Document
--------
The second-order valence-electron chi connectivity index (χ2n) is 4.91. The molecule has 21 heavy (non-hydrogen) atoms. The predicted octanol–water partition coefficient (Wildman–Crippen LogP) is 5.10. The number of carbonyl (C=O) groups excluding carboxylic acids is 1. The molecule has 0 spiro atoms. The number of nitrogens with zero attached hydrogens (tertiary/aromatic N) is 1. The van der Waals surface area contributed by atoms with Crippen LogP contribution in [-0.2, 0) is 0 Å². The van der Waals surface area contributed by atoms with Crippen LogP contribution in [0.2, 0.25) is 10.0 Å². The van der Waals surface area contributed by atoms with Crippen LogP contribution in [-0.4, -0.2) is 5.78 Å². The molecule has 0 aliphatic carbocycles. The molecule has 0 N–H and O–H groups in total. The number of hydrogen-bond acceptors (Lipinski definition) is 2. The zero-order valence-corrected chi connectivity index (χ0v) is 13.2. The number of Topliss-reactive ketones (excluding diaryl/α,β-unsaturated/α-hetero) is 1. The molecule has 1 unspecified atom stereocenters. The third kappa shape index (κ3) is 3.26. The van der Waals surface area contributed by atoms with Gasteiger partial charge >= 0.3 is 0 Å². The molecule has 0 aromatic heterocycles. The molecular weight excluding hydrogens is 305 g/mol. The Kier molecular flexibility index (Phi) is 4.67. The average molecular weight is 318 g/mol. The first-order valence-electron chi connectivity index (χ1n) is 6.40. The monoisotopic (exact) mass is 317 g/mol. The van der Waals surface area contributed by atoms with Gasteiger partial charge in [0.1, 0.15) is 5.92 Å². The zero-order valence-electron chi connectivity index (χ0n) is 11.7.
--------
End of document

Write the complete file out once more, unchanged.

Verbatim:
The second-order valence-electron chi connectivity index (χ2n) is 4.91. The molecule has 21 heavy (non-hydrogen) atoms. The predicted octanol–water partition coefficient (Wildman–Crippen LogP) is 5.10. The number of carbonyl (C=O) groups excluding carboxylic acids is 1. The molecule has 0 spiro atoms. The number of nitrogens with zero attached hydrogens (tertiary/aromatic N) is 1. The van der Waals surface area contributed by atoms with Crippen LogP contribution in [-0.2, 0) is 0 Å². The van der Waals surface area contributed by atoms with Crippen LogP contribution in [0.2, 0.25) is 10.0 Å². The van der Waals surface area contributed by atoms with Crippen LogP contribution in [-0.4, -0.2) is 5.78 Å². The molecule has 0 aliphatic carbocycles. The molecule has 0 N–H and O–H groups in total. The number of hydrogen-bond acceptors (Lipinski definition) is 2. The zero-order valence-corrected chi connectivity index (χ0v) is 13.2. The number of Topliss-reactive ketones (excluding diaryl/α,β-unsaturated/α-hetero) is 1. The molecule has 1 unspecified atom stereocenters. The third kappa shape index (κ3) is 3.26. The van der Waals surface area contributed by atoms with Gasteiger partial charge >= 0.3 is 0 Å². The molecule has 0 aromatic heterocycles. The molecular weight excluding hydrogens is 305 g/mol. The Kier molecular flexibility index (Phi) is 4.67. The average molecular weight is 318 g/mol. The first-order valence-electron chi connectivity index (χ1n) is 6.40. The monoisotopic (exact) mass is 317 g/mol. The van der Waals surface area contributed by atoms with Gasteiger partial charge in [0.1, 0.15) is 5.92 Å². The zero-order valence-electron chi connectivity index (χ0n) is 11.7.